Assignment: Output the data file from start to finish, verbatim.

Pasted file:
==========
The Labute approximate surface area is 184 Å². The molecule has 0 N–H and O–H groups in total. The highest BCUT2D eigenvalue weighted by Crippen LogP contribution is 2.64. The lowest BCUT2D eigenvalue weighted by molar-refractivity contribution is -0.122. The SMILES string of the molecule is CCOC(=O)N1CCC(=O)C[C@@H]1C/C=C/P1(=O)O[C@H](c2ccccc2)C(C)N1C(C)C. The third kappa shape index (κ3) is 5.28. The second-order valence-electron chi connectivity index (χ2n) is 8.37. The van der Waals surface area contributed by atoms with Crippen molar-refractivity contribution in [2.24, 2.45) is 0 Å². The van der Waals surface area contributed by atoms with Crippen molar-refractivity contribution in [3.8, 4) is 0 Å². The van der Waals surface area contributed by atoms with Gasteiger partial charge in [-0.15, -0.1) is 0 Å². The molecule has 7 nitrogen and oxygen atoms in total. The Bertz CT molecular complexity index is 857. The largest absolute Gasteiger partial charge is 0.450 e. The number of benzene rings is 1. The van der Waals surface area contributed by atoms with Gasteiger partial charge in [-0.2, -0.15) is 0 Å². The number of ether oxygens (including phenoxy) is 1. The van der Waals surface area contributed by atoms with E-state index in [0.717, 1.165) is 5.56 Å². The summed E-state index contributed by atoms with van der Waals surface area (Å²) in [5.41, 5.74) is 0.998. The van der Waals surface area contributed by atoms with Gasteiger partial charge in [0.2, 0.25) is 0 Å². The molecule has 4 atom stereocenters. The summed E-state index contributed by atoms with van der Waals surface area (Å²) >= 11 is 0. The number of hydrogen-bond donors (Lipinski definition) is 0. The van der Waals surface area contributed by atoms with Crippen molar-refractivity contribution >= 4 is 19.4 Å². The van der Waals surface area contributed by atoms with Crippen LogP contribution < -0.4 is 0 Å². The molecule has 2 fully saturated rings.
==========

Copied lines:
The Labute approximate surface area is 184 Å². The molecule has 0 N–H and O–H groups in total. The highest BCUT2D eigenvalue weighted by Crippen LogP contribution is 2.64. The lowest BCUT2D eigenvalue weighted by molar-refractivity contribution is -0.122. The SMILES string of the molecule is CCOC(=O)N1CCC(=O)C[C@@H]1C/C=C/P1(=O)O[C@H](c2ccccc2)C(C)N1C(C)C. The third kappa shape index (κ3) is 5.28. The second-order valence-electron chi connectivity index (χ2n) is 8.37. The van der Waals surface area contributed by atoms with Crippen molar-refractivity contribution in [2.24, 2.45) is 0 Å². The van der Waals surface area contributed by atoms with Crippen molar-refractivity contribution in [3.8, 4) is 0 Å². The van der Waals surface area contributed by atoms with Gasteiger partial charge in [-0.15, -0.1) is 0 Å². The molecule has 7 nitrogen and oxygen atoms in total. The Bertz CT molecular complexity index is 857. The largest absolute Gasteiger partial charge is 0.450 e. The number of benzene rings is 1. The van der Waals surface area contributed by atoms with Gasteiger partial charge in [-0.2, -0.15) is 0 Å². The number of ether oxygens (including phenoxy) is 1. The van der Waals surface area contributed by atoms with E-state index in [0.717, 1.165) is 5.56 Å². The summed E-state index contributed by atoms with van der Waals surface area (Å²) in [5.41, 5.74) is 0.998. The van der Waals surface area contributed by atoms with Gasteiger partial charge in [0.2, 0.25) is 0 Å². The molecule has 4 atom stereocenters. The summed E-state index contributed by atoms with van der Waals surface area (Å²) >= 11 is 0. The number of hydrogen-bond donors (Lipinski definition) is 0. The van der Waals surface area contributed by atoms with Crippen molar-refractivity contribution >= 4 is 19.4 Å². The van der Waals surface area contributed by atoms with Crippen LogP contribution < -0.4 is 0 Å². The molecule has 2 fully saturated rings.